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February 17 2011

18:30

How public is public data? With Public Engines v. ReportSee, new access standards could emerge

A recently settled federal court case out in Utah may affect the way news organizations and citizens get access to crime data.

Public Engines, a company that publishes crime statistics for law enforcement agencies, sued ReportSee, which provides similar services, for misappropriating crime data ReportSee makes available on CrimeReports.com. In the settlement, ReportSee is barred from using data from Public Engines, as well as from asking for data from agencies that work with Public Engines.

At first glance, the companies seem virtually identical, right down to their similar mapping sites CrimeReport.com (Public Engines) and SpotCrime.com (ReportSee). The notable exception is that Public Engines contracts with police and sheriff departments for its data and provides tools to manage information. ReportSee, on the other hand, relies on publicly available feeds.

In the settlement between the two websites, a new question arises: Just what constitutes publicly available data? Is it raw statistics or refined numbers presented by a third party? Governments regularly farm out their data to companies that prepare and package records, but what stands out in this case is that Public Engines effectively laid claimed to the information provided to it by law enforcement. This could be problematic to news organizations, developers, and citizens looking to get their hands on data. While still open and available to the public, the information (and the timing of its release) could potentially be dictated by a private company.

“The value in this kind of crime data is distributing it as quickly as possible so the public can interact with it,” Colin Drane, the founder of SpotCrime, told me.

In its news release on the settlement, Public Engine notes that it works with more than 1,600 law enforcement agencies in the US. Greg Whisenant, CEO of Public Engines, said in the statement that the company is pleased with the outcome of the case, concluding, “The settlement ushers in a new era of transparency and accessibility for the general public. It clearly validates our perspective that law enforcement agencies should retain the right to manage and control the data they decide to share.”

Naturally, Drane sees things differently. “I just don’t think people recognize that the data is being, essentially, privatized,” he said.

That may be a slight exaggeration, evidenced by the fact that SpotCrime is still operating. Instead of signing contracts with law enforcement agencies, SpotCrime requests data that is available for free and runs ads on its map pages. The company also partners with local media to run crime maps on news sites.

Through Drane sought to create a business through data mapping, his methods are largely similar to those of news organizations, relying on open data and free mapping tools. And just like news organizations, Drane finds that the hardest part of the job can be negotiating to get records.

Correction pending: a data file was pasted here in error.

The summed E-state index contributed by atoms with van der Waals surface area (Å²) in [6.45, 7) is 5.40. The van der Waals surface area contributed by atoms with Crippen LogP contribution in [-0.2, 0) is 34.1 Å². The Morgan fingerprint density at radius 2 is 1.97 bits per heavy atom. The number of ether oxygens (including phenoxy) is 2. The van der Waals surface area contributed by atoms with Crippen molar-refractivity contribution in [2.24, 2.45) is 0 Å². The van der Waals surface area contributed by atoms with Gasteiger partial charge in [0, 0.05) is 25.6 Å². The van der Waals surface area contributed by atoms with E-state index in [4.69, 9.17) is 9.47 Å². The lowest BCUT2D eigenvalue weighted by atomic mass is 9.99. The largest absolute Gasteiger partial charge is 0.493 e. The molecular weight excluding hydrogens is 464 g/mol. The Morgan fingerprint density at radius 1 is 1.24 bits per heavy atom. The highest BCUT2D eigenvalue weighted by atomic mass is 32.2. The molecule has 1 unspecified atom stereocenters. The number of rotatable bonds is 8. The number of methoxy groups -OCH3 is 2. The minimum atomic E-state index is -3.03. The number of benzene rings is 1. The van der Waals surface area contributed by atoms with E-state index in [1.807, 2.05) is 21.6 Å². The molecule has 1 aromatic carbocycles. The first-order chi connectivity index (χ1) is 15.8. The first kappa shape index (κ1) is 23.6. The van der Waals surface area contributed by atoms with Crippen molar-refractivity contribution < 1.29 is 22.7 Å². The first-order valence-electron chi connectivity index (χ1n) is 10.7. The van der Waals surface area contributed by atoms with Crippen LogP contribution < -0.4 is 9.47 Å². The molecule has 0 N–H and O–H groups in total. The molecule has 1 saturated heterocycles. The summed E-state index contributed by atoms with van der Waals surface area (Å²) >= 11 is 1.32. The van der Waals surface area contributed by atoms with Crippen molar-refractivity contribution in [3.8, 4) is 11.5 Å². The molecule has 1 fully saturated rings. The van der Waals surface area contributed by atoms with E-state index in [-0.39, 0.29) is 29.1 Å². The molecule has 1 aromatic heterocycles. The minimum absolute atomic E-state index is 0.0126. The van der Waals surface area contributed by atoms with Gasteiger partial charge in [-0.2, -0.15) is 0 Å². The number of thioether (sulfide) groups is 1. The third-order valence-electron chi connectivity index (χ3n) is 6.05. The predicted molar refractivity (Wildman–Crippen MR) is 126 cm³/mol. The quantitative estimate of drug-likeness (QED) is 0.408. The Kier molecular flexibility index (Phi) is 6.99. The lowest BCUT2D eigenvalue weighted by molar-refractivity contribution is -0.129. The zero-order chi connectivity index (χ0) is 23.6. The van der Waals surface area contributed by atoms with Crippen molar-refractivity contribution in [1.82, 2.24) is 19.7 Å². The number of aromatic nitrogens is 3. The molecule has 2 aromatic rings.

“The technology has been here for years, but the willingness to use it is just starting for many cities,” Drane said.

The open data movement has certainly exploded in recent years, from property and tax records at the municipal level all the way up to Data.gov. As a result, news organizations are not only doing data-backed reporting, but also building online features and news apps. And news organizations are not alone, as developers and entrepreneurs like Drane are mining open datasets to try to create tools and fill information needs within communities.

I asked David Ardia of the Citizen Media Law Project whether this case could hinder development of more data products or have broader ramifications for journalists and citizens. The short answer is no, he said, since no ruling was issued. But Public Engines could be emboldened to take action against competitors, Ardia noted — and, as a result, developers looking to do something similar to what Drane has done may think twice about using public data.

“This is just the tip of the iceberg,” Ardia said. “There are tremendous amounts of money to be made in government information and data.”

In this case, Public Engines saw crime data as a proprietary product — and Dane’s company as infringing on their contract. It also claimed misappropriation of the hot news doctrine, arguing that it gathers and publishes information in a timely manner as part of its business. (An interesting link Ardia points out: On its FAQ page, CrimeReports.com says it does not make crime data downloadable “to the general public for financial and legal reasons.”)

Ardia said the larger question is twofold: first, whether government agencies will let third parties exert control over public data, and, second, who can access that data. As more local and state departments use outside companies to process records, tax dollars that go towards managing data are essentially paid to limit access to the public. Drane and his company were barred from using or asking to use public crime data in certain cities: If crime data is the property of a third party, the police department could either direct people to CrimeReports.com or, Ardia worries, say that it’s not free to make the information available to others.